Biography of French Novelist Marcel Proust Part 1

About the famous French writer Marcel Proust, biography and history of the author.


MARCEL PROUST (1871-1922)

A literary genius of the 20th century, French novelist Marcel Proust dedicated his life to one major multivolumed masterpiece, entitled Remembrance of Things Past. Twice the length of War and Peace, Remembrance is a fictionalized autobiographical account of Proust's life within Parisian society before W.W.I. Proust spent 13 years writing, editing, enriching, and expanding Remembrance--a monument to detail and mental analysis. At his death he was still meticulously reworking the novel.

Born at Auteuil, a rural suburb of Paris, Proust was the son of a noted French physician and his extraordinarily beautiful Jewish wife. A frail, asthmatic child, he was spoiled by his overprotective mother. Proust attended school erratically because of his constant ill health. He spent many childhood summers in the country at the village of Illiers and, after it was discovered that the flowers of the region aggravated his allergies, at various oceanside resorts in Normandy. During these vacations, Proust developed a love for nature which he later exhibited in his writing.

After high school Proust served briefly in the army, but because of his poor health he was exempted from any strenuous duty. When he returned home, his father tried to force him into a diplomatic career. The pale, white-skinned youth, with his shag of deep black hair and slight body, compromised by studying law. He completed courses in philosophy and psychology at the Sorbonne and decided, against his father's wishes, to pursue a literary career. Proust was entranced with literature. His other obsession was Paris's flamboyant aristocratic and literary high society. For the middle-class Proust, entry into the famous salons of this social elite had become his goal in life.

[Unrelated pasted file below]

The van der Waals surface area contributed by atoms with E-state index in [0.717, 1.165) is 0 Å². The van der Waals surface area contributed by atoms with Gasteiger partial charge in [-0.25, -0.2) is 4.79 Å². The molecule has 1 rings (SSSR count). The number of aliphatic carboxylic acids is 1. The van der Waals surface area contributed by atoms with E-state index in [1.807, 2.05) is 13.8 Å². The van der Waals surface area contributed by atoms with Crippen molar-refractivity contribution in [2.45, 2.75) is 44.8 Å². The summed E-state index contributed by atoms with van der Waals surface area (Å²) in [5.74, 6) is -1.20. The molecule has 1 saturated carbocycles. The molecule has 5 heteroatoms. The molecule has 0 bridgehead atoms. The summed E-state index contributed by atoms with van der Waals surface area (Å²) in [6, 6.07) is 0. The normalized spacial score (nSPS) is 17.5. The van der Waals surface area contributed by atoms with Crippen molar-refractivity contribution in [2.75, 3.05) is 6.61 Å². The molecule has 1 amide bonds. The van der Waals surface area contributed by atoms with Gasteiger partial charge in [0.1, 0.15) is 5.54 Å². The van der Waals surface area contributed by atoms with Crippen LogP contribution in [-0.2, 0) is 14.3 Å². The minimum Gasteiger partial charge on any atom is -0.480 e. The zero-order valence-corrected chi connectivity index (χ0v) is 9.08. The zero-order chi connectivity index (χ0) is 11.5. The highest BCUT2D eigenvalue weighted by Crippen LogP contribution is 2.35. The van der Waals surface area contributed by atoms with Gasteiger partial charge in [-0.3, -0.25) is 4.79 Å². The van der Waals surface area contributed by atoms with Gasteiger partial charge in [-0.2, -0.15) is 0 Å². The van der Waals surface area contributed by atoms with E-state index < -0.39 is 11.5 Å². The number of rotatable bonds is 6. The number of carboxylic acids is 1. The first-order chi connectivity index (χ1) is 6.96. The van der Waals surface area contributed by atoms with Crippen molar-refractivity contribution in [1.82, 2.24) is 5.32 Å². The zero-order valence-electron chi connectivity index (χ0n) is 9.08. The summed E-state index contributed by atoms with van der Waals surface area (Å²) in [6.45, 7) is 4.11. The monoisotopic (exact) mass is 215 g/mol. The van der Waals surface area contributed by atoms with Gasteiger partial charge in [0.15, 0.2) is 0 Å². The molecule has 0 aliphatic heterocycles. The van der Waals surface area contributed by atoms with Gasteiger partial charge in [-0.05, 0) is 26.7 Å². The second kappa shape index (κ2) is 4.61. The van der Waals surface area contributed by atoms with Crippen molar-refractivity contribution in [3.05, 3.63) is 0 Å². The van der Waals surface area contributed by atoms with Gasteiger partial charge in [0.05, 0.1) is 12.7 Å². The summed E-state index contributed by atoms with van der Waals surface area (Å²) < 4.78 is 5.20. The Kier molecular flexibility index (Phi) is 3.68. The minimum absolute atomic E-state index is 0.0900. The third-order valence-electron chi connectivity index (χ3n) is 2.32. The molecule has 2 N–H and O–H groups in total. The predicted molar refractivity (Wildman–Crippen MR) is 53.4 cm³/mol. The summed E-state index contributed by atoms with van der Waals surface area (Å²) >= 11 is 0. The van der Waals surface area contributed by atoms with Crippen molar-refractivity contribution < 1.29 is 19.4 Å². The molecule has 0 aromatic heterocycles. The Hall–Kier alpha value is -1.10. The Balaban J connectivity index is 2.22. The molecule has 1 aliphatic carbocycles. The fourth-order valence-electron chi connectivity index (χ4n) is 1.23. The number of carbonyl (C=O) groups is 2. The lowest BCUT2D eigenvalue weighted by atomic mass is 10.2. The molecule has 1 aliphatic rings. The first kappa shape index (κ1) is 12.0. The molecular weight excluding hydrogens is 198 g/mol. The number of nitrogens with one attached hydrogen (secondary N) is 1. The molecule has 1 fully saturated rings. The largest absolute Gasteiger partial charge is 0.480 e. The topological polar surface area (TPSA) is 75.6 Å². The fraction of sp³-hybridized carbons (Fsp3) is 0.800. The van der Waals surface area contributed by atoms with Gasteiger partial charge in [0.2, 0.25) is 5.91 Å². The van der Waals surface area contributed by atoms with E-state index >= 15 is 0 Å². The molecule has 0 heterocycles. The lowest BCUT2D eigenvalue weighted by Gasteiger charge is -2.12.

An amusing and ingratiating conversationalist, Proust set out earnestly on his prolonged social climb. His ascent was a calculated undertaking in which he manipulated and fawned on important personages. They included Princess Mathilde, the niece of Napoleon Bonaparte, whose feet Proust would regularly kneel to kiss, and Comte Robert de Montesquiou-Fezensac, a blue-blooded snob, who became Proust's patron and the model for his sexually kinky character the Baron de Charlus.

Proust reached the social pinnacle that he had so desired to attain only to find that the people there were not the mental and cultural giants he had imagined them to be. Disillusioned, he suddenly changed his life completely in 1906 and became a near hermit in his apartment at 102 Boulevard Haussmann, where he dedicated his hours to writing about the elite society that had disappointed him. Over the next six years he wrote Remembrance and refined its first volume, Swann's Way, which was published at his own expense, after several rejections from publishers, in 1913.

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